Diesel-Like Efficiency Using Compressed Natural Gas/Diesel Dual-Fuel Combustion

Karthik Nithyanandan, Jiaxiang Zhang, Yuqiang Li, Xiangyu Meng, Robert Donahue, Chia Fon Lee, Huili Dou

Research output: Contribution to journalArticlepeer-review


The use of natural gas in compression ignition (CI) engines as a supplement to diesel under dual-fuel combustion mode is a promising technique to increase efficiency and reduce emissions. In this study, the effect of dual-fuel operating mode on combustion characteristics, engine performance and pollutant emissions of a diesel engine using natural gas as primary fuel and neat diesel as pilot fuel, has been examined. Natural gas (99% methane) was port injected into an AVL 5402 single cylinder diesel research engine under various engine operating conditions and up to 90% substitution was achieved. In addition, neat diesel was also tested as a baseline for comparison. The experiments were conducted at three different speeds—1200, 1500, and 2000 rpm, and at different diesel-equivalent loads (injection quantity)—15, 20 (7 bar IMEP), and 25 mg/cycle. Both performance and emissions data are presented and discussed. The performance was evaluated through measurements of in-cylinder pressure, power output and various exhaust emissions including unburned hydrocarbons (UHCs), carbon monoxide (CO), nitrogen oxides (NOx), and soot. The goal of these experiments was to maximize the efficiency. This was done as follows—the compressed natural gas (CNG) substitution rate (based on energy) was increased from 30% to 90% at fixed engine conditions, to identify the optimum CNG substitution rate. Then using that rate, a main injection timing sweep was performed. Under these optimized conditions, combustion behavior was also compared between single, double, and triple injections. Finally, a load and speed sweep at the optimum CNG rate and timings were performed. It was found that a 70% CNG substitution provided the highest indicated thermal efficiency (ITE). It appears that dual-fuel combustion has a maximum brake torque (MBT) diesel injection timing for different conditions which provides the highest torque. Based on multiple diesel injection tests, it was found that the conditions that favor pure diesel combustion, also favor dual-fuel combustion because better diesel combustion provides better ignition and combustion for the CNG-air mixture. For 70% CNG dual-fuel combustion, multiple diesel injections showed an increase in the efficiency. Based on the experiments conducted, diesel-CNG dual-fuel combustion is able to achieve similar efficiency and reduced emissions relative to pure diesel combustion. As such, CNG can be effectively used to substitute for diesel fuel in CI engines.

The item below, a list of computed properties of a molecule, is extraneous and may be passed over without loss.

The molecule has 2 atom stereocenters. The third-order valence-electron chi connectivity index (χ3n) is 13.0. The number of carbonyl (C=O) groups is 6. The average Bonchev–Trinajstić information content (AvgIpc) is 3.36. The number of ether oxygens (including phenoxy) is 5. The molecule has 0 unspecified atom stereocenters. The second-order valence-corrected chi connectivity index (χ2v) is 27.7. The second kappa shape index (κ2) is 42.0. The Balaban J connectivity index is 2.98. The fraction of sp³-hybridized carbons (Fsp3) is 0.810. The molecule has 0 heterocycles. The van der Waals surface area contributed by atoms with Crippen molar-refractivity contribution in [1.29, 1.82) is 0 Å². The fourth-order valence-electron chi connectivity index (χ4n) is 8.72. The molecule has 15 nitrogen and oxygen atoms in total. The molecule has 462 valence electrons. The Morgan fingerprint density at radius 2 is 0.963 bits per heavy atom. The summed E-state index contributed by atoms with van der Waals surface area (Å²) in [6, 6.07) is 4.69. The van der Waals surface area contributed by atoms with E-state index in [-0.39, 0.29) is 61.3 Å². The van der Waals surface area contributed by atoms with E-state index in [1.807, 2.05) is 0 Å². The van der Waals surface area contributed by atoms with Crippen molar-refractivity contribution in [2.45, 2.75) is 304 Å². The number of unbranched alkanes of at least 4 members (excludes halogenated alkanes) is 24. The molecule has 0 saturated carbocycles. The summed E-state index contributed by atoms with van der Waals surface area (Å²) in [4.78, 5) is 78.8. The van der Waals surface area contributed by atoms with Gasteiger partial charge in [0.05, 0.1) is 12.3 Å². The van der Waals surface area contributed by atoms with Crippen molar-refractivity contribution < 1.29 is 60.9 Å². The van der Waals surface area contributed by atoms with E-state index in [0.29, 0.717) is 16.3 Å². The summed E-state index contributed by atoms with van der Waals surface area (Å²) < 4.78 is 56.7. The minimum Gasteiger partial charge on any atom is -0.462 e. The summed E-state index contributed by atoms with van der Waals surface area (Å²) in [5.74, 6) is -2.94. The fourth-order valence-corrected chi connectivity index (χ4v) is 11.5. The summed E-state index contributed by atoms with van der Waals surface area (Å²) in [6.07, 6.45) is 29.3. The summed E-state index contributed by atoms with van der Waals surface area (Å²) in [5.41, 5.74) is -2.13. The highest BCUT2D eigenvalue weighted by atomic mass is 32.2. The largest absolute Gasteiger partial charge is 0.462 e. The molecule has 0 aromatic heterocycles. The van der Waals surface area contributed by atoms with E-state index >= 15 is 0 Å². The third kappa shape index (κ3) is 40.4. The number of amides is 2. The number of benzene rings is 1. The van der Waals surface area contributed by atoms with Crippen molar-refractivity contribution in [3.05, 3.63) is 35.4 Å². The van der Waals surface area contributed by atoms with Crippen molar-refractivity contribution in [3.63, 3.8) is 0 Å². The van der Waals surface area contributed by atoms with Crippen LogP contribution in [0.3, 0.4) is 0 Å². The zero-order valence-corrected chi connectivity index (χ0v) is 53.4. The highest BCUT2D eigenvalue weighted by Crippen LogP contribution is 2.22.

Original languageEnglish (US)
Article number052201-1
JournalJournal of Energy Resources Technology, Transactions of the ASME
Issue number5
StatePublished - Sep 2016

ASJC Scopus subject areas

  • Renewable Energy, Sustainability and the Environment
  • Fuel Technology
  • Energy Engineering and Power Technology
  • Mechanical Engineering
  • Geochemistry and Petrology


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